» Poetry

Pollarding & Animal Spirits



In this unwitting dawn. In the begonia
I put in the poem because of its incantatory


sound. In the vine I thought was a sweet

pea—to put a sweet pea in the poem—


but was actually a weed, common vetch.
In the still early summer heat like gentle


pressure on the forearms and wrists.



A trio of military planes screams overhead.

I squint into the glare and the leftover


cosmetic product on my hands flashes
in a type of dim recognition. Wash it off. Who


is going to read about botanical misprision.

There’s a war on and I am the yellowing


pages of Bishop’s National Geographic.

There’s always a war on and its location


is not a function of place but of people, plucked

for the vase or the oven, wilting or burning or


eaten as a delicacy. The word of the day

is upward. The word of the day is all cops


are bastards. Who am I to say what we should make

of the clay at our feet, minor gods with shovels


and grass seed, with kilns and molds, the joints of

our fingers curling around some texture, releasing


it in the checkout aisle or through the window

that backs the checkout aisle.



After adrenaline, a comedown just like any
other high. You’re sitting on the floor in a hoodie


and biting all the skin off your lips. Outside,

the day continues to mulch itself, there are


robins, someone is invoicing someone else

for another order of rubber bullets.


The symbolic vulture will not arrive



To hunch in the middle distance. Sorry,
I’m back now, I was on the patio this whole time,


my mouth is bleeding and the roar has faded
such that it might be mistaken for an air conditioner,


the mechanical hum of comfort
in deeply inhospitable environments,


a fueled and speedy monarchy, it’s coming,
I tell myself, get up, it’s well-rested and armed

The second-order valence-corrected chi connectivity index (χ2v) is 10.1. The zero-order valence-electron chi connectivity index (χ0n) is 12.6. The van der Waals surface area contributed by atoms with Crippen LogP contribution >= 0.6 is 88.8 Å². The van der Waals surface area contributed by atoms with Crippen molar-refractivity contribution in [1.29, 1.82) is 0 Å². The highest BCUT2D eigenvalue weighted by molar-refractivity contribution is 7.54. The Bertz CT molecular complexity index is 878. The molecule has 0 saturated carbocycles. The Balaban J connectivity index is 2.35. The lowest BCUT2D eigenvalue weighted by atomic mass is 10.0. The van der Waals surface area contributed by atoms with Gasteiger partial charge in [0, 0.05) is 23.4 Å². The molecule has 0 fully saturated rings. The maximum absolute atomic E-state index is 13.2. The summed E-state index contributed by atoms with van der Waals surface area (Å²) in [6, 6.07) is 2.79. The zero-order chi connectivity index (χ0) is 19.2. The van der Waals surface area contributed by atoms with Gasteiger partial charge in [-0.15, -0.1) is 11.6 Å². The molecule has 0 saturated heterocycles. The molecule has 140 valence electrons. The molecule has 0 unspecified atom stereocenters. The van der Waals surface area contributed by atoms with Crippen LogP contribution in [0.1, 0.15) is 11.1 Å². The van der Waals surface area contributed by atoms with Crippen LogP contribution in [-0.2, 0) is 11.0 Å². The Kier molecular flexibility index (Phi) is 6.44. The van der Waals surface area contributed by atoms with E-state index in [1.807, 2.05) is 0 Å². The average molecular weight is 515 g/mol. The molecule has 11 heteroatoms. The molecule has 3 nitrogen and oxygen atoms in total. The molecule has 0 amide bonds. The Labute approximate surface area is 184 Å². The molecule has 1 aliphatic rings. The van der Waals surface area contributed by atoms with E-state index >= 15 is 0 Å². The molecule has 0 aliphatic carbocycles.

to the teeth literally but also and importantly
for my purposes metaphorically, a giant blossoming


of dipshit noisemaking. It doesn’t have to go
to the office and it is responsible for the existence


of Phoenix, Arizona. I wobble on my feet

like a newborn anything. I am melancholic


about structures. Look: no matter what you grab

out of the kitchen drawer, it can be used


as a lever. In what follows, we’re on the side

of the ice, those tropical begonias be damned.



Animal Spirits

“If the animal spirits are dimmed and the spontaneous optimism falters, leaving us to depend on nothing but a mathematical expectation, enterprise will fade and die.” —John Maynard Keynes





Enterprise withering on the vine. Enterprise left to rot in the sun.

Out of its carcass, a cooler wind—





/ / /





If the world is bad to you, you are sad.
If the world is good to you, but you know about the world, you are sad.
If the world is good to you, and you do not know about the world, you will not be sad.
If the world was bad to you but it is no longer, it is easy to forget about the world, and easy to

forget you were ever sad.


O dripping globe. What we’ve blamed

on the elements. On the accident
of our cells rather than the rapidity

with which we turn water to cement.





/ / /





The idea that the brain is the seat of the soul is older than most people think it is.


The history of naturalizing economic activity is exactly as long as you think it is.


We were made for money / / we were made of money





/ / /





Falling through a substrate,
the gentle “u” of the body as it faces upward. The hands and feet like a dancer’s, directional.


On the curb, a man turns over shovelfuls of dampened sand in a wheelbarrow. The sound is like

stiff fabrics hung too close to one another on a line. A recursive intimacy.


A brief and wild optimism, and then the grinding sludge of machinery, its unmatchable






/ / /





A bull in the blood.
A bull made of blood, made of air, air carried in the blood air seated in the brain.


The brain a bull. The world a bull with its hooves on the world.


O beast that could be gentle. Asleep in the beige autumn of the shaken head, slow wading

through the pool of counter-liquefaction.


Abolish selling.
In the hand outstretched, these cool bristles
like a hand broom, a horned smoothness and the scent
of fields and a fire recently extinguished. This animal pause.





/ / /





Frenzied acquisition of undergarments,

small vases, linens, soaps, followed by the hatred of stuff—





/ / /





The dog on the surface of the water, the dog on the silver of the coin.1






1See Robert Burton, in Anatomy of Melancholy, on rabidity: “That in Hydrophobia they seem to see the picture of a dog still in their water” (222).


Kimberly Quiogue Andrews

Kimberly Quiogue Andrews is a poet and literary critic. She is the author of A Brief History of Fruit, winner of the Akron Prize for Poetry from the University of Akron Press, and BETWEEN, winner of the New Women’s Voices Chapbook Prize from Finishing Line Press. She lives in Maryland and teaches at Washington College, and you can find her on Twitter at @kqandrews.


Photo credit: Rachel Engel